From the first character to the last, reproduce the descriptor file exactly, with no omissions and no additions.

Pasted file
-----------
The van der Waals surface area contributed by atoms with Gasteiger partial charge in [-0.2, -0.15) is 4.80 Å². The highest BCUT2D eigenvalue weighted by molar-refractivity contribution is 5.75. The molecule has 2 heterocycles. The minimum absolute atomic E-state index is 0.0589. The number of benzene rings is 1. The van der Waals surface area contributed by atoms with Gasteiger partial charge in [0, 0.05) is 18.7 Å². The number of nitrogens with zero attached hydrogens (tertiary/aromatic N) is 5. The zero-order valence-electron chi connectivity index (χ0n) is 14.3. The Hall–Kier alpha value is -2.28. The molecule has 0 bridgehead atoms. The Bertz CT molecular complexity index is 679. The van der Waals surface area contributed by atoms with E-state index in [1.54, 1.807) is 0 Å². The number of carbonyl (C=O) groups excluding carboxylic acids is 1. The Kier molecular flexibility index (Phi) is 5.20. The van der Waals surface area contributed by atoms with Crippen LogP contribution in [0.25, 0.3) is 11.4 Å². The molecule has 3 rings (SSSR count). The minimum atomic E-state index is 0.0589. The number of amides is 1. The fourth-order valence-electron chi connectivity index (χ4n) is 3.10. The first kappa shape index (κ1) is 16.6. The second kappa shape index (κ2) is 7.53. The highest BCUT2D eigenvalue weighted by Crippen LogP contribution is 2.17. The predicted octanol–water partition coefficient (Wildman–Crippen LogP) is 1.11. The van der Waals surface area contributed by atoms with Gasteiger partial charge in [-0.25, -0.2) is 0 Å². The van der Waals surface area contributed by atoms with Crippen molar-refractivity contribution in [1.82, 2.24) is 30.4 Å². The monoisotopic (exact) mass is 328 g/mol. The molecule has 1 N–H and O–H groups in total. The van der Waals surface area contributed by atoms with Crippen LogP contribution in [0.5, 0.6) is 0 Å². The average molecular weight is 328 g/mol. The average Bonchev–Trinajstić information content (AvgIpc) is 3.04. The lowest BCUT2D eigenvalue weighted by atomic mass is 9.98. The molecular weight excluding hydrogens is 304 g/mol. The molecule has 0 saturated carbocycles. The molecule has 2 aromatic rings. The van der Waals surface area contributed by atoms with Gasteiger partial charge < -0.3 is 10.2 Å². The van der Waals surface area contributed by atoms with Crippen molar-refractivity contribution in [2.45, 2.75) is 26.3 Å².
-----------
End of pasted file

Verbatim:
The van der Waals surface area contributed by atoms with Gasteiger partial charge in [-0.2, -0.15) is 4.80 Å². The highest BCUT2D eigenvalue weighted by molar-refractivity contribution is 5.75. The molecule has 2 heterocycles. The minimum absolute atomic E-state index is 0.0589. The number of benzene rings is 1. The van der Waals surface area contributed by atoms with Gasteiger partial charge in [0, 0.05) is 18.7 Å². The number of nitrogens with zero attached hydrogens (tertiary/aromatic N) is 5. The zero-order valence-electron chi connectivity index (χ0n) is 14.3. The Hall–Kier alpha value is -2.28. The molecule has 0 bridgehead atoms. The Bertz CT molecular complexity index is 679. The van der Waals surface area contributed by atoms with E-state index in [1.54, 1.807) is 0 Å². The number of carbonyl (C=O) groups excluding carboxylic acids is 1. The Kier molecular flexibility index (Phi) is 5.20. The van der Waals surface area contributed by atoms with Crippen LogP contribution in [0.25, 0.3) is 11.4 Å². The molecule has 3 rings (SSSR count). The minimum atomic E-state index is 0.0589. The number of amides is 1. The fourth-order valence-electron chi connectivity index (χ4n) is 3.10. The first kappa shape index (κ1) is 16.6. The second kappa shape index (κ2) is 7.53. The highest BCUT2D eigenvalue weighted by Crippen LogP contribution is 2.17. The predicted octanol–water partition coefficient (Wildman–Crippen LogP) is 1.11. The van der Waals surface area contributed by atoms with Gasteiger partial charge in [-0.25, -0.2) is 0 Å². The van der Waals surface area contributed by atoms with Crippen molar-refractivity contribution in [1.82, 2.24) is 30.4 Å². The monoisotopic (exact) mass is 328 g/mol. The molecule has 1 N–H and O–H groups in total. The van der Waals surface area contributed by atoms with Crippen LogP contribution in [0.5, 0.6) is 0 Å². The average molecular weight is 328 g/mol. The average Bonchev–Trinajstić information content (AvgIpc) is 3.04. The lowest BCUT2D eigenvalue weighted by atomic mass is 9.98. The molecular weight excluding hydrogens is 304 g/mol. The molecule has 0 saturated carbocycles. The molecule has 2 aromatic rings. The van der Waals surface area contributed by atoms with Gasteiger partial charge < -0.3 is 10.2 Å². The van der Waals surface area contributed by atoms with Crippen molar-refractivity contribution in [2.45, 2.75) is 26.3 Å².